After canceling its CES appearance, Mercedes held a tech event in Los Angeles last week to showcase a range of topics, fromto production-ready driver-assist technology like its and . But perhaps the most important part of the event – at least from a consumer perspective – was being able to take a ride in the new equivalent of Mercedes’ E-Class electric sedan.
The car used for this trip is an EQE350, which will be the entry-level model in the United States. This one is almost fully loaded with the, 20-inch wheels with Pirelli P-Zero tires, air suspension and 10-degree rear axle steering, all of which will be optional. The EQE350 uses a 90.6 kilowatt-hour battery and a single rear-wheel electric motor that develops 288 horsepower and 391 pound-feet of torque. It feels plenty quick from the passenger seat, with a 0-60mph time of 5.6 seconds, and both a more powerful all-wheel-drive version and are on the horizon. With 75% charge remaining, this US-spec car boasts a range of around 270 miles, which should hopefully lead to a total range of almost 350 miles.
On the beautiful roads through Santa Monica and Malibu, the EQE’s ride on its adaptive air suspension is firmer than an E-Class, but it’s composed over bumps and rough surfaces and isn’t too stiff. I can say there’s less body roll than the EQS450 I drove last year, and Mercedes says its engineers designed the EQE to be sportier than the E-Class, even with the basic steel suspension configuration. While it should feel nimble enough without rear-wheel steering, the available 10-degree system gives the EQE a very tight turning radius.
If you don’t like the EQS’ single-arc design language, you probably won’t like the EQE, but its chunkier style is at least a bit more traditional in overall shape and proportions. Like its electric big brother, I think the EQE’s design works best in true color and with the biggest wheels available. It doesn’t look like it, but the EQE is about 3 inches longer than a gas-powered E-Class sedan and has a much longer wheelbase.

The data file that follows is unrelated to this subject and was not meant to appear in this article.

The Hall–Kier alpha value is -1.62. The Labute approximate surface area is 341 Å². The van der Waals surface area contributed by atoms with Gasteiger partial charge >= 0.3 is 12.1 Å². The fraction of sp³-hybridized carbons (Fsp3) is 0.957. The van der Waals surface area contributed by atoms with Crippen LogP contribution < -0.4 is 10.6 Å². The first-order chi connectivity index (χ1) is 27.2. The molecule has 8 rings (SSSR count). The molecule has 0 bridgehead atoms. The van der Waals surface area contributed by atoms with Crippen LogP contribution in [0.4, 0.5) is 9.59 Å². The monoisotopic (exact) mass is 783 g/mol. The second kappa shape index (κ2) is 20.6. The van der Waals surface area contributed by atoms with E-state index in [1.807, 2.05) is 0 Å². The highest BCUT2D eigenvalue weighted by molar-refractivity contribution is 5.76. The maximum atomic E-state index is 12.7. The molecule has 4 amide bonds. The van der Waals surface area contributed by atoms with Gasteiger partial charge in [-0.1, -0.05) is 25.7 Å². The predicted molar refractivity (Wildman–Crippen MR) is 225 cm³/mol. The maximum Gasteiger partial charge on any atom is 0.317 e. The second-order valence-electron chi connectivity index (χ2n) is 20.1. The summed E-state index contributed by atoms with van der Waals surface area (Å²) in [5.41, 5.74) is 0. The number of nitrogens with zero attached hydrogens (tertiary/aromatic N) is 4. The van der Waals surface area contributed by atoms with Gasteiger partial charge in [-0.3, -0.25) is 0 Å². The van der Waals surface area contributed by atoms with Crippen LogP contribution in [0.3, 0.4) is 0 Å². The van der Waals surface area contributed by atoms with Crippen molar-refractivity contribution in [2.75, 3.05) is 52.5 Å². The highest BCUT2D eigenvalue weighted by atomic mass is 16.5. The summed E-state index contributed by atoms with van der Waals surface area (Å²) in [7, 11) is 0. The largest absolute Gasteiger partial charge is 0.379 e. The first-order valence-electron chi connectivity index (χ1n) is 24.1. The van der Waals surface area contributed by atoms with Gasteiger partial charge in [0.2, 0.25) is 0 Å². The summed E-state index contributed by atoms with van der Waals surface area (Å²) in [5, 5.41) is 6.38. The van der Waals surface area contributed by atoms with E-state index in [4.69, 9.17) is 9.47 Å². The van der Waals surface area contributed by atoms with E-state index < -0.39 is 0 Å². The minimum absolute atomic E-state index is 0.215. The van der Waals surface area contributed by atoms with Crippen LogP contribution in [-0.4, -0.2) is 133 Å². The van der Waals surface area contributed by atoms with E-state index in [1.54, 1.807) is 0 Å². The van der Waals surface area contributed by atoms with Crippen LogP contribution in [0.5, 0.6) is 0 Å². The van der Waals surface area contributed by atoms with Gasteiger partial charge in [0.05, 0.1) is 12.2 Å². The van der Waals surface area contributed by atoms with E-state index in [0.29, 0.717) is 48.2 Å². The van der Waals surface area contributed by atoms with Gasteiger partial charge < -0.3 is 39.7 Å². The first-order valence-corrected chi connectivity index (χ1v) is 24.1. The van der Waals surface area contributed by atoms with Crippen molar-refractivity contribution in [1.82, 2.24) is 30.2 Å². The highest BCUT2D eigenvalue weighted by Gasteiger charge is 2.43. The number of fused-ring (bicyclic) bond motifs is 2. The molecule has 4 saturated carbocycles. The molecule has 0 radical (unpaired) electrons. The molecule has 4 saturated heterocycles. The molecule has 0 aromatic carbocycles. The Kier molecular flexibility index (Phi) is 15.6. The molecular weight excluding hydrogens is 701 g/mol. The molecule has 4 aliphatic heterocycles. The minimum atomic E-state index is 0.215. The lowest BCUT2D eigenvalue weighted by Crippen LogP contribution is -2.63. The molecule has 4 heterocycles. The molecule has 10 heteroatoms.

The cabin also looks like a scaled-down EQS, especially since that car shares the same large Hyperscreen, but the EQE has unique door panels with cool armrests and slightly different dashboard and center console designs. . This EQE has black MB-Tex leatherette upholstery with dark matte wood trim, which doesn’t look as exciting as some of the lighter color options, and some of the lower plastics and trim don’t look quite as exciting. nicer than what’s in the EQS. But more luxurious Nappa leather will be available, and the interior is at least on par with the existing E-Class in fit and finish. The rear seat is roomy and headroom doesn’t feel as tight as the EQS thanks to the EQE having a fairly large traditional boot instead of a tailgate, and the standard panoramic sunroof doesn’t affect too much neither is headroom.
Half an hour in the passenger seat in Malibu traffic is obviously not ideal to form a definitive opinion, but at first glance the EQE looks exactly as I hoped: a smaller and more nimble version. excellent EQS. Thankfully, we’ll be running a full first test of the EQE in the coming weeks, so stay tuned for a much more accurate verdict. The EQE350 will go on sale in the United States later this year with a starting price of around $60,000.